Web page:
‘Aversion’: A Jolt Of an Experience
Mary Coble walked into Conner Contemporary Art at 7:30 p.m. last Friday wearing all white. She looked stoic, restrained. She sat down in a reclining leather chair and an assistant attached two electrodes to her left forearm. The wires connected to an electroshock therapy machine.
Artists, collectors and spectators were so packed into the small gallery that some people watched Coble via webcast on a computer not 40 feet away from the performance.
“You could hear a pin drop in here,” said Leigh Conner, the gallery owner. “Nobody was moving. Nobody said a word. Nobody’s cellphone went off.”
A slideshow started playing in front of Coble, alternating images of scantily clad men and women. When a photo of a woman came up, the assistant zapped Coble with electricity, causing her left arm to rise up off the armrest and shake. This went on for about 30 minutes.
“Aversion” is the 28-year-old, Washington-based artist’s latest haunting performance for a cause. She was re-creating a psychiatric treatment that was performed until 1973 to recondition gay men and lesbians to be straight. Doctors shocked patients like Pavlov’s dogs when they saw erotic images of the same sex. Opposite-sex images elicited no shocks.
On the phone a few days later, Coble said she had fully recovered.
“I was a little more nervous than I expected,” said Coble, who is a lesbian. “I didn’t know what slide was coming up. I understood the anticipation — Is it going to be a female? — and when a male slide did come up, a part of me was relieved. That’s not to say in the end that it worked . . . but I was a little surprised at how relieved I was.”
Coble said she first heard about aversion therapy when she was in her late teens. She started researching it a few years ago. The rationale behind it — making gay people straight — echoes the message from groups such as Exodus International, which advocates “freedom from homosexuality through the power of Jesus Christ.”
In the fall of 2005, Coble performed “Note to Self,” in which she had the names of 438 murdered gay, lesbian, bisexual and transgendered people inscribed on her body using a tattooing needle without ink.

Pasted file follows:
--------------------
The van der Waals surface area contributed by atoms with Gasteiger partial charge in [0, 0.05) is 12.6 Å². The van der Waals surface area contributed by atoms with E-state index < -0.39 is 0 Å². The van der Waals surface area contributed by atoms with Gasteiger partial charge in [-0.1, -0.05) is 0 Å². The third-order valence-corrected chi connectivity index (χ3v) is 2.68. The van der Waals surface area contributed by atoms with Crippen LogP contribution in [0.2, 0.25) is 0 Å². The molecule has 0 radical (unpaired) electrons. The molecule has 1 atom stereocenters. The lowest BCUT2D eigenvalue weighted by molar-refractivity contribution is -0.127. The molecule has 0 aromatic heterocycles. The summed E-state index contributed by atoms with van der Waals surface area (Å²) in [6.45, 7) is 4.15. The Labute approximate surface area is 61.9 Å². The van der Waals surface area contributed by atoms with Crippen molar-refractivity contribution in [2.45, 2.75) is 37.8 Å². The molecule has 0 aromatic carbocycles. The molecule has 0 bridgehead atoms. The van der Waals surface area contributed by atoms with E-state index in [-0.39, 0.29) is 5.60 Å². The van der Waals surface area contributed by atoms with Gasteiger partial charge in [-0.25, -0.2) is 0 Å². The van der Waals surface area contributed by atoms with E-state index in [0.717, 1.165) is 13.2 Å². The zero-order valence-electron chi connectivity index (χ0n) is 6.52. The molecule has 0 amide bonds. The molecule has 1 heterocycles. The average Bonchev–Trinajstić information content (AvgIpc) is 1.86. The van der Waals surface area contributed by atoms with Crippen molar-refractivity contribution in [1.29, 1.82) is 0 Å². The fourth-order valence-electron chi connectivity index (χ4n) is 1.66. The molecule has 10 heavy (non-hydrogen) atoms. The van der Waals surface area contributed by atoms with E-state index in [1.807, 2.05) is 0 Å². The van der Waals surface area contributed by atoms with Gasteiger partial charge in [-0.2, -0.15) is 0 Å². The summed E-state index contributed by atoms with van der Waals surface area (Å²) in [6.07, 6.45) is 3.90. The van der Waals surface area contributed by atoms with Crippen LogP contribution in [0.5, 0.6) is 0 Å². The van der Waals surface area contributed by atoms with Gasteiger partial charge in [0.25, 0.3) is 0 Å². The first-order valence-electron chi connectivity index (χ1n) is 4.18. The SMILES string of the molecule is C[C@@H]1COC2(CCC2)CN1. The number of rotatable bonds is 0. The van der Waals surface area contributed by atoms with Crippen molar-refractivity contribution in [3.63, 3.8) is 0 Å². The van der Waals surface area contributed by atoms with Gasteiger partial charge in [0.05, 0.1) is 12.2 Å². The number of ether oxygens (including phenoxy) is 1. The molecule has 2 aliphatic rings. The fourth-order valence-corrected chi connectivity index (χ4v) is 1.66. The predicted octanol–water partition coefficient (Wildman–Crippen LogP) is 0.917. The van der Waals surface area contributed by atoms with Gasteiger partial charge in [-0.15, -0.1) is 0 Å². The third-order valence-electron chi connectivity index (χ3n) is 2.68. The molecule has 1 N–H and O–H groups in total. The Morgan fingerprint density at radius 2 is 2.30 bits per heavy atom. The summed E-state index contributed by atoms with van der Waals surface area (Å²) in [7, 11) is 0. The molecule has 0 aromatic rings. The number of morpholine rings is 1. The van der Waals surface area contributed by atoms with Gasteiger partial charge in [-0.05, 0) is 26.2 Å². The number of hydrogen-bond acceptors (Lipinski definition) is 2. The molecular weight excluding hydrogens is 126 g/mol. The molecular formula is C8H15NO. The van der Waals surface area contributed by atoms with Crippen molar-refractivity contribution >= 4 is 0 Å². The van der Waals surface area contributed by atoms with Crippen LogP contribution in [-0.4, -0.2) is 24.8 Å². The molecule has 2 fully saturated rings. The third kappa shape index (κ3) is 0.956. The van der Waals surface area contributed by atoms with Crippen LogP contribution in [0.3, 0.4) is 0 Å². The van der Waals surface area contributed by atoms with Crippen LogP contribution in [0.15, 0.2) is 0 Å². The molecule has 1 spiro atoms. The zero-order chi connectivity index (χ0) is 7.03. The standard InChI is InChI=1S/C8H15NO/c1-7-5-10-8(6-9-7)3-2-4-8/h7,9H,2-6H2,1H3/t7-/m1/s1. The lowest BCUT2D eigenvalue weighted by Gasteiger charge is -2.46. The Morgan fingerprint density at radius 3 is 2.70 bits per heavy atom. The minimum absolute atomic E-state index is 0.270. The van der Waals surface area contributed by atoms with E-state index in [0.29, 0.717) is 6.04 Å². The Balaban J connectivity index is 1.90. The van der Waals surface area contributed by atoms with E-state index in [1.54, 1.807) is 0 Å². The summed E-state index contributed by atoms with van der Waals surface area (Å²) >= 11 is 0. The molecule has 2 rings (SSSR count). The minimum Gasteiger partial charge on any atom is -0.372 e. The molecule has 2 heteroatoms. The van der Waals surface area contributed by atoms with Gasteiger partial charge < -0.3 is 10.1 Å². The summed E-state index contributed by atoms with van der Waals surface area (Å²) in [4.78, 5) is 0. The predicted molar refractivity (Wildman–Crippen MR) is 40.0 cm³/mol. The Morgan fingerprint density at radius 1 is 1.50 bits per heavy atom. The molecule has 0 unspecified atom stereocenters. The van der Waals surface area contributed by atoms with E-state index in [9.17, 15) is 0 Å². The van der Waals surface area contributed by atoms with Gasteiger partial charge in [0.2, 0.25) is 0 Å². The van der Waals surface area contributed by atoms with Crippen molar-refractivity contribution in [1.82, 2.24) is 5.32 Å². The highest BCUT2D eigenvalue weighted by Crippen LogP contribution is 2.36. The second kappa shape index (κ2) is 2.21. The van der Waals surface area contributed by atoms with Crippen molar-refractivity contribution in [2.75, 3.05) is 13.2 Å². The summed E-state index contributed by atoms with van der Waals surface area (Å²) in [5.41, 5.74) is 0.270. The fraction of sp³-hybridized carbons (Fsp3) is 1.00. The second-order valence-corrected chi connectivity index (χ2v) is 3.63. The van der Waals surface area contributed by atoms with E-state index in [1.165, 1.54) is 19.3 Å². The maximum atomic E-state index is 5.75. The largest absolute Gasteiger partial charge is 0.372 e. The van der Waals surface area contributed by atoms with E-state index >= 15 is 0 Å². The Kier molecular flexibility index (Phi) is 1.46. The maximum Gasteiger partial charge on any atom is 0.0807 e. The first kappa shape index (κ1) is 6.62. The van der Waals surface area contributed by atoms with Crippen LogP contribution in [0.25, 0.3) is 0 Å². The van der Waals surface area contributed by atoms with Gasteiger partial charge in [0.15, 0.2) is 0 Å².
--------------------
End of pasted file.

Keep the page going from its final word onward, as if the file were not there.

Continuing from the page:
“It’s not about hurting myself,” she said. “It’s the only way I can think to express these ideas that my audience will have a strong enough connection to.”
Artifacts of “Aversion” are on view at Conner through June 30, including the slideshow, the leather chair, electrodes and photographs and videos of a hand clenching and releasing during shock therapy. Some of the visuals are for sale, for $1,250 to $1,500, but Coble’s May 18 performance is not on view or sale. Coble also created a 21-minute video of people telling real stories of experiencing aversion therapy, though she would not comment on whether the video portrays actual patients or actors.
“I think there have been some performances lately that are just harm for harm’s sake,” Conner said. “Mary is conceptually very strong. It’s form following function.”
Portraying Our Troops
Husband-and-wife team Brandon Millett and Laura Law were fed up with the portrayal of soldiers in film and media. Millett’s breaking point came when he read an op-ed in the Los Angeles Times that criticized people who support the troops. Law reached hers when she saw Joaquin Phoenix play a drug-dealing military man in the 2001 film “Buffalo Soldiers.” The result of their frustration is the inaugural GI Film Festival at the Ronald Reagan Building and International Trade Center this Memorial Day weekend. Millett and Law will screen 22 films at the threeday festival. They hope to attract both Hollywood and military types.
“In movie after movie, all you see is soldiers raping and killing,” Law says. “That’s all that ever gets portrayed. . . . We want to show something a little more positive.”
All of the films in the festival “portray soldiers with respect,” Millett says.
The lineup includes a drama called “Divergence,” about a wounded soldier returning from Iraq to his home town on the New Jersey shore. Comedian Jeffrey Ross will be on hand to screen his documentary “Patriot Act: A Jeffrey Ross Home Movie,” about his 2003 United Service Organization (USO) trip to Iraq with fellow entertainers Drew Carey, Kathy Kinney and others. Pat Boone, the 1950s hit singer, will attend the festival to present a documentary about his new anthem for the National Guard.
The festival’s marquee guest is actor Gary Sinise, who will screen 1994’s “Forrest Gump,” the film that won him an Academy Award for his role as Lt. Dan. Sinise travels the world entertaining troops with the Lt. Dan Band (he plays bass) and serves as the national spokesman for the Disabled Veterans’ Life Memorial Foundation. The GI Film Festival is honoring Sinise with a VIP reception Saturday night.
“I have Vietnam veterans in my family, my side and my wife’s side,” Sinise said. “We all remember what happened with them when they came home from war. It was a national disgrace the way they were treated. I don’t want to see that happen to our active-duty service members.”
In one of Mary Coble’s untitled works, above, a hand shows the effects of shock therapy. Coble, right, re-created the psychiatric treatment that was once used to recondition gays to be straight.
Founders of the GI Film Festival Brandon Millett and Laura Law, left, are airing films that show respect for the troops such as “Arlington: In Eternal Vigil,” above.